Some make common sense: “Strive to be kind always to everyone and unkind to no one.” (Maxim 64) “Never think about tomorrow unless it has some necessary link with today, but entrust it to Providence.” (Maxim 69) or “Live out your life with one desire only: to be always what God wants you to be, in nature, grace, and glory.” (Maxim 73)

Others challenge our modern sensibilities and defy human nature: “Give all the happiness you can to those who give you a great deal of unhappiness, and give it willingly.” (Maxim 51) “Interpret all things from the best possible point of view” (Maxim 52) or “Advance all good works until they are almost finished; and then, whenever possible, let them be completed by someone else who will receive the honor.” (Maxim 85)

But the maxim we started with, Maxim 1, is the maxim that the ninety-nine proceeding maxims seek to elaborate on:

“Keep always in mind the aim of your vocation which is sublime; and never do anything which contradicts the commitment to a life full of modesty, gentleness, and holiness.” 
-Maxim 1-

 You can take this to mean anything you want, but for me, the aim of my vocation is union with God and neighbor without distinction.

This is the vocation I feel called to and it is the aim of the Christian life in general. Yet, as we moved our way deeper into this maxim, something struck me about the manner of achieving that aim.  It was hidden in the translation.

Modestie and douceur are most commonly translated from French literally as modesty and gentleness. But really, in practical terms, our call as Christians isn’t to a hackneyed expression of modesty and gentleness- you know, covering up and remaining docile. In all actuality, though, those words are much deeper. Respectively they mean a call to an awareness that is prudent, i.e. constantly discerning, (modestie) and a manner of being in touch with and seeking beauty (douceur). In older translations, the word douceur was taken to mean gentleness, but its true meaning (literally “sweetness”) is more akin to beauty.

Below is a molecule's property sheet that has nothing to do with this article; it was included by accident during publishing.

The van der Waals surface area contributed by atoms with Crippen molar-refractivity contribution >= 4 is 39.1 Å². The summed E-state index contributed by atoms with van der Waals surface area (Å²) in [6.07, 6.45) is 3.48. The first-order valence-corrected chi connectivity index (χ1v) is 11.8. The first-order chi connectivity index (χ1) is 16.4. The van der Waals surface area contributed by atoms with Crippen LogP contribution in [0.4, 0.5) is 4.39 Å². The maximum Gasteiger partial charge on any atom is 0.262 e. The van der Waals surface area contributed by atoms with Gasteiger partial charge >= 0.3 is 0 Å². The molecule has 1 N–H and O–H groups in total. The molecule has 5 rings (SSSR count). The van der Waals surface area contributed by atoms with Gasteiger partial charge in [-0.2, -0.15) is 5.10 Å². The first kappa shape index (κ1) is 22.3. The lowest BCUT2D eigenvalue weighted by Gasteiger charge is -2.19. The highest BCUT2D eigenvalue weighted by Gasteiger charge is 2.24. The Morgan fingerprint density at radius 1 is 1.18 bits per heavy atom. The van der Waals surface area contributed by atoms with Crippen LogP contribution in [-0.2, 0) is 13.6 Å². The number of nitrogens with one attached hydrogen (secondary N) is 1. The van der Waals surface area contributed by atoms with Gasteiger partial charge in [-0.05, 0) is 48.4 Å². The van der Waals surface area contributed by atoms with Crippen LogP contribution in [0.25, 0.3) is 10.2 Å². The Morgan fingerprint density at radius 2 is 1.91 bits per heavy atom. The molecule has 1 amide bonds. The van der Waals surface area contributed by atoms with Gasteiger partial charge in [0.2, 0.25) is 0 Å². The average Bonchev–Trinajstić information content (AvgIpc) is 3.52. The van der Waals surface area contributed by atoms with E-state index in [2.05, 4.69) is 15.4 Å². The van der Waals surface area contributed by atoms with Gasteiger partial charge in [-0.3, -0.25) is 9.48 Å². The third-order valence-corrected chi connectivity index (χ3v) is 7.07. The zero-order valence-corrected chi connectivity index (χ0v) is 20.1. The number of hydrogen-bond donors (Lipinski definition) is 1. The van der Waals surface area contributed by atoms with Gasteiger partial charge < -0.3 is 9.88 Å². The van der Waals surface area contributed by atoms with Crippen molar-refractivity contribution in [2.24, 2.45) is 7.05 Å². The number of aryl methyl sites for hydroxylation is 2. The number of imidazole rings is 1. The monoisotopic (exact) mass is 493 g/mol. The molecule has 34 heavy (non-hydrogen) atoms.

And so, with this in mind, the second half of this key maxim essentially says:

Always keep in mind the aim of you life and…do nothing that contradicts the commitment you make to living a life that is constantly discerning, seeking beauty, and bound by holiness.

There, wedged in between the call to be constantly discerning and ever in pursuit of wholeness/holiness, was Beauty- douceur.

This beauty though isn’t just happiness and loveliness. No, it is something much more principled.

Such beauty, the Beauty in pursuit of union with God and with neighbor without distinction, has four characteristics:  order, symmetry, harmony, and right relationship.

Looking up at the same sister who’d told us that Kansas was an attitude, I stared quizzically, my aesthetic mind reeling.  These were principles of beauty I had not encountered before. As I played various “beautiful” scenarios through my head, my mind and heart whirled. I had never considered beauty this way.  In essence, as I seriously considered this definition, the drive of my vocation hung in the balance.

Could the beauty I cherish in the world, in fact, be a function of my vocation? I wondered.

Is what we find beautiful defined by the presence of these characteristics at the very core of its being?

Harmony, order, symmetry, and right relationship flooded my mind. Not only do these lie at the heart of the Gospel, they also speak to the sometimes indescribable and yet principled beauty of our world. 

Surely even grace operates within this basic framework; liberated not tamed by these broad categories. The harmony, symmetry, and order of life (and beauty) are God’s not ours. The right relationships we are called to flow out of our right relationship with our Creator.

And as I considered all of this- my life, my call, this world- I also drew into mind the principled beauty I encountered on the wind-swept plains of northern Kansas. There, even in desolation, poverty, and expansiveness, there was Beauty. It was a beauty bound up in harmony, symmetry, order, and right relationship.

It is what I considered as I tried to capture the principled beauty of the area on film and it is what I delved into as I plunged the depths of my being in a place stripped of all else. And what did I find?

I found a beauty given and graced. It is an attitude. And it is something that goes far beyond the Plains into the depths of our very being- the aims of our vocations- the principles of our lives.

And in that, there is something beautiful just waiting to be discovered.